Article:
After a sabbatical from novel-writing (I’ve been playing with scripts for the last few years), I have worked on The Third Rule for the last three months solidly, to the exclusion of everything else except food and sleep – and only if absolutely necessary; that’s every evening after work, all day whenever I’m lucky enough to have a day off – usually up to sixteen hours a day – and any other time I can squeeze in more than an hour or so. And I’ve been thinking about plot and character all the times in between; while driving, in the shower, pre-slumber, post-slumber.
And now finally, it’s finished; the first editing process is complete.
I tried to hang onto it for another day, making tweaks here and there, but when it’s done, it’s done. I’ve sent it off to a couple of very thorough and very clever (much cleverer than I) readers, and no doubt it will come back in a month or so with lots of pretty red pen all over it, and the work will temporarily begin again.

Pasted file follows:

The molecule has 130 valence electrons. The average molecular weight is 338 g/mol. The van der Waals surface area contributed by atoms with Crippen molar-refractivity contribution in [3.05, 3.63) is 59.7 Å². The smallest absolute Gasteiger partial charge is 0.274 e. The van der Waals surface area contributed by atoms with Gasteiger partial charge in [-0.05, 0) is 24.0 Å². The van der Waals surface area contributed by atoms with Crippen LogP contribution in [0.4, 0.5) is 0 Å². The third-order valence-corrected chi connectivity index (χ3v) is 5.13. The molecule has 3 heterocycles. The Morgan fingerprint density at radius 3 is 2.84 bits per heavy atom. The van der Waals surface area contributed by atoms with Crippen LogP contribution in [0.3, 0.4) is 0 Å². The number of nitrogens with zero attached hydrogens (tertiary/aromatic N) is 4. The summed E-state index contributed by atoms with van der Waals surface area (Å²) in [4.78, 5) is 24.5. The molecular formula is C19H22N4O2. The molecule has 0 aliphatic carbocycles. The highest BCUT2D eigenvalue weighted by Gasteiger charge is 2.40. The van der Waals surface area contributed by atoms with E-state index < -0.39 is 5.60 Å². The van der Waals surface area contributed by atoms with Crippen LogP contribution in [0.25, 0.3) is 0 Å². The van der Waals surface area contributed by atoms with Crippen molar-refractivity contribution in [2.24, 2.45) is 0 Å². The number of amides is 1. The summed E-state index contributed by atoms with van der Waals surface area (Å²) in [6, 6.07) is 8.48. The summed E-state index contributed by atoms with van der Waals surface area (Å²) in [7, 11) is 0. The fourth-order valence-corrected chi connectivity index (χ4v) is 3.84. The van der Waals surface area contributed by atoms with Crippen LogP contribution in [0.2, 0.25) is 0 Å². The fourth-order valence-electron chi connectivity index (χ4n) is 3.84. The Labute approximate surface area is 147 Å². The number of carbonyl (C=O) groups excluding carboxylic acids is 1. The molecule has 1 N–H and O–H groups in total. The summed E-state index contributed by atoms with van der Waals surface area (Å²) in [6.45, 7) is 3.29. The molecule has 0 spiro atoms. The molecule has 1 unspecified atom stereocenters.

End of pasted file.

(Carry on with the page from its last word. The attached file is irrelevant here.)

But for now…
How very peculiar. I feel very empty. Anticlimactic. I suppose it’s a little like waving the kids off for the last time as they fly the nest. I dunno, maybe not.
It’s four-thirty on my day off, and usually I’d be rattling the keyboard, but I’ve been sitting here at my desk looking out of the window (normally the blind is drawn to save me from distraction) for almost an hour pondering this uncanny, and not entirely comfortable, emptiness.
I have other books that I really should be working on, but I told myself I would have the rest of the day off, a rare luxury I’d been anticipating. But now I’m not so sure it is a luxury. Indeed, I fired up the computer especially to write this, especially to feel as though I was creating something. How very sad.
How very peculiar.